# Lesson 6

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## Lesson 6

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1. Lesson 6 CDT301 – CompilerTheory, Spring 2011 Teacher: Linus Källberg

2. Outline • Code generation usingsyntax-directedtranslation • Lexicalanalysis

3. Code generation usingsyntax-directedtranslation

4. Syntax-directedtranslation • Add attributes to the grammar symbols • Add semantic actions to the grammar • Syntax-directed translation scheme • “Inject” code into the parser

5. SDT example(Section2.3 in the book) • Expression grammar: expr → expr + num | expr – num | num • Infix to postfixnotation

6. SDT example(Section2.3 in the book)

7. SDT example(Section2.3 in the book) • Formal definition: • postfix(num) = num • postfix( (E) ) = postfix(E) • postfix(E1opE2) = postfix(E1) postfix(E2) op

8. Exercise (1) Translate the following infix expressions intopostfix notation: • 78 • 3 – 2 – 1 • (8 + 19 * 3) • 3 * (17) / (92 + 8) Assumeconventional operator precedence and associativity.

9. SDT example(Section2.3 in the book) • Translationscheme: expr → expr + num { print(num.value);print('+') } | expr – num { print(num.value);print('–') } | num { print(num.value) }

10. SDT example(Section2.3 in the book) • Extendedparsetree for 1 + 2 – 3: expr expr – num (3) { print(num.value); print('-') } expr + num (2) { print(num.value); print('+') } num (1) { print(num.value) }

11. Exercise (2) Traverse the followingextendedparsetree in a depth-first, left-right order and execute the semanticactions: expr expr – num (3) { print(num.value); print('-') } expr + num (2) { print(num.value); print('+') } num (1) { print(num.value) }

12. Leftrecursion elimination expr → num { print(num.value) } rest rest → + num { print(num.value);print('+') } rest rest → - num { print(num.value);print('-') } rest rest → ε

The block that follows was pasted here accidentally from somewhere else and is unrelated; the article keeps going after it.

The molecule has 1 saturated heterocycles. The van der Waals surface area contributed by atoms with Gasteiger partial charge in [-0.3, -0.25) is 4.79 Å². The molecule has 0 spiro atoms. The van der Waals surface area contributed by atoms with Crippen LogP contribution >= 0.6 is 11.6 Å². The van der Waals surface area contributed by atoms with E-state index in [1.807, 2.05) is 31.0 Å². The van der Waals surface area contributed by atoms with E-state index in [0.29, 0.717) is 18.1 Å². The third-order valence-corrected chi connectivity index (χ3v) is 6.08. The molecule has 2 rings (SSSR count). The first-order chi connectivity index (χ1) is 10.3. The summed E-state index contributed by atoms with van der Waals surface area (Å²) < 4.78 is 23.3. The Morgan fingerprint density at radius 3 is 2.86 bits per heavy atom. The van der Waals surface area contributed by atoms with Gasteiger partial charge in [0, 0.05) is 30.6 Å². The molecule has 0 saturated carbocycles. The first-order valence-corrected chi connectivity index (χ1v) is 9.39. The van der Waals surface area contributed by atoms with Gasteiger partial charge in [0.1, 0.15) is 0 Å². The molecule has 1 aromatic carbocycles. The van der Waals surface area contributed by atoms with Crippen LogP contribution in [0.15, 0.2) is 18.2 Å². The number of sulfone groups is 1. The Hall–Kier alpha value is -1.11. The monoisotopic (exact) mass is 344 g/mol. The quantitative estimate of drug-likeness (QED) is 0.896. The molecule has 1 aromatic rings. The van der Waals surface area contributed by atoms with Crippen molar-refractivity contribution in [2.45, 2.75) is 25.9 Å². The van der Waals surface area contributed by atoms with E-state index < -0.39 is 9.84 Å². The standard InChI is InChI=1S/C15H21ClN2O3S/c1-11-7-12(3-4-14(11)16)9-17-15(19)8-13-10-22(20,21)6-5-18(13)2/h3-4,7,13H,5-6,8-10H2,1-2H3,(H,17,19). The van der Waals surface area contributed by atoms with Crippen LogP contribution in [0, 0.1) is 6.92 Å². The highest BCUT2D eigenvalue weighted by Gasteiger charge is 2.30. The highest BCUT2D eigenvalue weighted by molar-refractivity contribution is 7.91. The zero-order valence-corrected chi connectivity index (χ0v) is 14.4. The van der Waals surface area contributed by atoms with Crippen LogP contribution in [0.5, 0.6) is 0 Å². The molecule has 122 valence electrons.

13. Exercise (3) Draw the parsetree for 1 + 2 – 3(i.e. num + num – num) with the new grammar. Include the semanticactions as leafnodes. Thentraverse it and execute the semanticactions.

14. Syntax-directed definitions • Similar to translation schemes • More “abstract” or “declarative”

15. Lexicalanalysis

16. Lexicalanalysis • “Lexical analyzer”/“scanner”/“tokenizer” • Simplifies the parser: • Removes white spaces • Removes comments • Identifies lexemes and returns tokens

17. Tokens • Name + attribute • Attributes: • Line and columnnumber • Identifiername/symbol table index • Numericalvalue • … • Lexemes

18. Differingrequirements • Allowspaces in identifiers? • Example: Fortran 90 • Allowkeywords as identifiers? • Example: PL/1 • Language support for configuringthe lexicalanalysis? • Example: TeX

19. Implementinglexicalanalysis • Finite statemachine? • Hard-coded? • Use a generator tool?

20. Input buffering

21. intlineno = 1, attribute = NONE; intGetNextToken(void) { char t; for (t = ReadChar(); t != 0; t = ReadChar()) { if (t == ' ' || t == '\t') /* Skipwhitespaces */ elseif (t == '\n') lineno++; elseif ('0' <= t && t <= '9') { attribute= GetNum(t); return NUM; } else { /* Error handling */ attribute= NONE; return UNKNOWN_TOKEN; } } return EOF; /* End of file token */ }

22. intGetNum(char t) { intnum= 0; for(; '0' <= t && t <= '9'; t = ReadChar()) { num*= 10; num+= t – '0'; } // Put back the char that caused the loop to exit PutBack(t); returnnum; }

23. DFA-based scanner

24. DFA-based scanner

25. Differentiatingbetweenkeywords and identifiers • Twostrategies: • Keyword table • Test for keywords before identifiers

26. Errorrecovery • Often hard to detect • Misspelled keywords = valid identifiers • Misspelled identifiers hard to detect • Recovery strategies: • Panic mode • Try to “fix” the input

27. Conclusion • Code generation usingsyntax-directedtranslation • Lexicalanalysis

28. Next time • Stack machinecode • Generating stack machinecodeusing SDT